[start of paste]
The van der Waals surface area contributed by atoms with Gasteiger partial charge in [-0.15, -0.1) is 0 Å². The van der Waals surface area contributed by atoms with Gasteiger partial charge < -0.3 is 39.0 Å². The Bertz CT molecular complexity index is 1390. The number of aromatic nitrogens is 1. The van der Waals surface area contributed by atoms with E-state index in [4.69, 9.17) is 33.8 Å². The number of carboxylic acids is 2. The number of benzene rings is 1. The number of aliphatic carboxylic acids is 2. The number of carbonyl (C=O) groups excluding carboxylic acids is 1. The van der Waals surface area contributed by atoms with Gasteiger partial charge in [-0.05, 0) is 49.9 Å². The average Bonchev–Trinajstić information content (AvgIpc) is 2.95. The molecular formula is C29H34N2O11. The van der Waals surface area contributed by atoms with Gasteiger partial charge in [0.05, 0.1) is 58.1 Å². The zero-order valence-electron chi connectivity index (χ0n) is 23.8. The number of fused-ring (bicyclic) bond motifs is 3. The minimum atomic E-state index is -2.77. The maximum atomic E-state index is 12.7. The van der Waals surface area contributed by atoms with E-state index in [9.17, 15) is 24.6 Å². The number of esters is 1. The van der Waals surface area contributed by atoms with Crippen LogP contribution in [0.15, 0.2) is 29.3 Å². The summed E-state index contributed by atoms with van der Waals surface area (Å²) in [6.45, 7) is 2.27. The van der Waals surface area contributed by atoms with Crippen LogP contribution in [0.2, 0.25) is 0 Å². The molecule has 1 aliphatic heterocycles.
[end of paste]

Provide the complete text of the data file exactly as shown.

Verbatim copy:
The van der Waals surface area contributed by atoms with Gasteiger partial charge in [-0.15, -0.1) is 0 Å². The van der Waals surface area contributed by atoms with Gasteiger partial charge < -0.3 is 39.0 Å². The Bertz CT molecular complexity index is 1390. The number of aromatic nitrogens is 1. The van der Waals surface area contributed by atoms with E-state index in [4.69, 9.17) is 33.8 Å². The number of carboxylic acids is 2. The number of benzene rings is 1. The number of aliphatic carboxylic acids is 2. The number of carbonyl (C=O) groups excluding carboxylic acids is 1. The van der Waals surface area contributed by atoms with Gasteiger partial charge in [-0.05, 0) is 49.9 Å². The average Bonchev–Trinajstić information content (AvgIpc) is 2.95. The molecular formula is C29H34N2O11. The van der Waals surface area contributed by atoms with Gasteiger partial charge in [0.05, 0.1) is 58.1 Å². The zero-order valence-electron chi connectivity index (χ0n) is 23.8. The number of fused-ring (bicyclic) bond motifs is 3. The minimum atomic E-state index is -2.77. The maximum atomic E-state index is 12.7. The van der Waals surface area contributed by atoms with E-state index in [9.17, 15) is 24.6 Å². The number of esters is 1. The van der Waals surface area contributed by atoms with Crippen LogP contribution in [0.15, 0.2) is 29.3 Å². The summed E-state index contributed by atoms with van der Waals surface area (Å²) in [6.45, 7) is 2.27. The van der Waals surface area contributed by atoms with Crippen LogP contribution in [0.2, 0.25) is 0 Å². The molecule has 1 aliphatic heterocycles.